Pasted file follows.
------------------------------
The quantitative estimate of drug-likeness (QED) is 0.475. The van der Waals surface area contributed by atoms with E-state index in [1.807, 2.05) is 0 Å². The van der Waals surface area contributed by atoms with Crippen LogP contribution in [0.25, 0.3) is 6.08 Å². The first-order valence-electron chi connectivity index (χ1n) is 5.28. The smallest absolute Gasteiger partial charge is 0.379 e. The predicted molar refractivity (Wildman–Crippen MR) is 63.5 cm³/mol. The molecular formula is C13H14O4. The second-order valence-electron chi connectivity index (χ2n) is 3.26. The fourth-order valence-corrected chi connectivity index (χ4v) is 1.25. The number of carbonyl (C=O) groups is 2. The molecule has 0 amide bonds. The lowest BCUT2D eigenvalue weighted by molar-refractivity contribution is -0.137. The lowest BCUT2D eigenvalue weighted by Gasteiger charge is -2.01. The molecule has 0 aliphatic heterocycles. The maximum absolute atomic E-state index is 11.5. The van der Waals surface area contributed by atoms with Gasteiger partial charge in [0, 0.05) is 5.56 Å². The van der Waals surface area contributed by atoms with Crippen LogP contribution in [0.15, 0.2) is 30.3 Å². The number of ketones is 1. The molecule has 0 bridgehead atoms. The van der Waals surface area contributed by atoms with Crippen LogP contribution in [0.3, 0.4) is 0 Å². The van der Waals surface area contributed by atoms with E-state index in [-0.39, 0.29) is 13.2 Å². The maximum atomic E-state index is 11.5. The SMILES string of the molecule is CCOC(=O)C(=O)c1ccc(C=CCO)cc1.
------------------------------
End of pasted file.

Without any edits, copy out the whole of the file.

The quantitative estimate of drug-likeness (QED) is 0.475. The van der Waals surface area contributed by atoms with E-state index in [1.807, 2.05) is 0 Å². The van der Waals surface area contributed by atoms with Crippen LogP contribution in [0.25, 0.3) is 6.08 Å². The first-order valence-electron chi connectivity index (χ1n) is 5.28. The smallest absolute Gasteiger partial charge is 0.379 e. The predicted molar refractivity (Wildman–Crippen MR) is 63.5 cm³/mol. The molecular formula is C13H14O4. The second-order valence-electron chi connectivity index (χ2n) is 3.26. The fourth-order valence-corrected chi connectivity index (χ4v) is 1.25. The number of carbonyl (C=O) groups is 2. The molecule has 0 amide bonds. The lowest BCUT2D eigenvalue weighted by molar-refractivity contribution is -0.137. The lowest BCUT2D eigenvalue weighted by Gasteiger charge is -2.01. The molecule has 0 aliphatic heterocycles. The maximum absolute atomic E-state index is 11.5. The van der Waals surface area contributed by atoms with Gasteiger partial charge in [0, 0.05) is 5.56 Å². The van der Waals surface area contributed by atoms with Crippen LogP contribution in [0.15, 0.2) is 30.3 Å². The number of ketones is 1. The molecule has 0 bridgehead atoms. The van der Waals surface area contributed by atoms with Crippen LogP contribution in [0.3, 0.4) is 0 Å². The van der Waals surface area contributed by atoms with E-state index in [-0.39, 0.29) is 13.2 Å². The maximum atomic E-state index is 11.5. The SMILES string of the molecule is CCOC(=O)C(=O)c1ccc(C=CCO)cc1.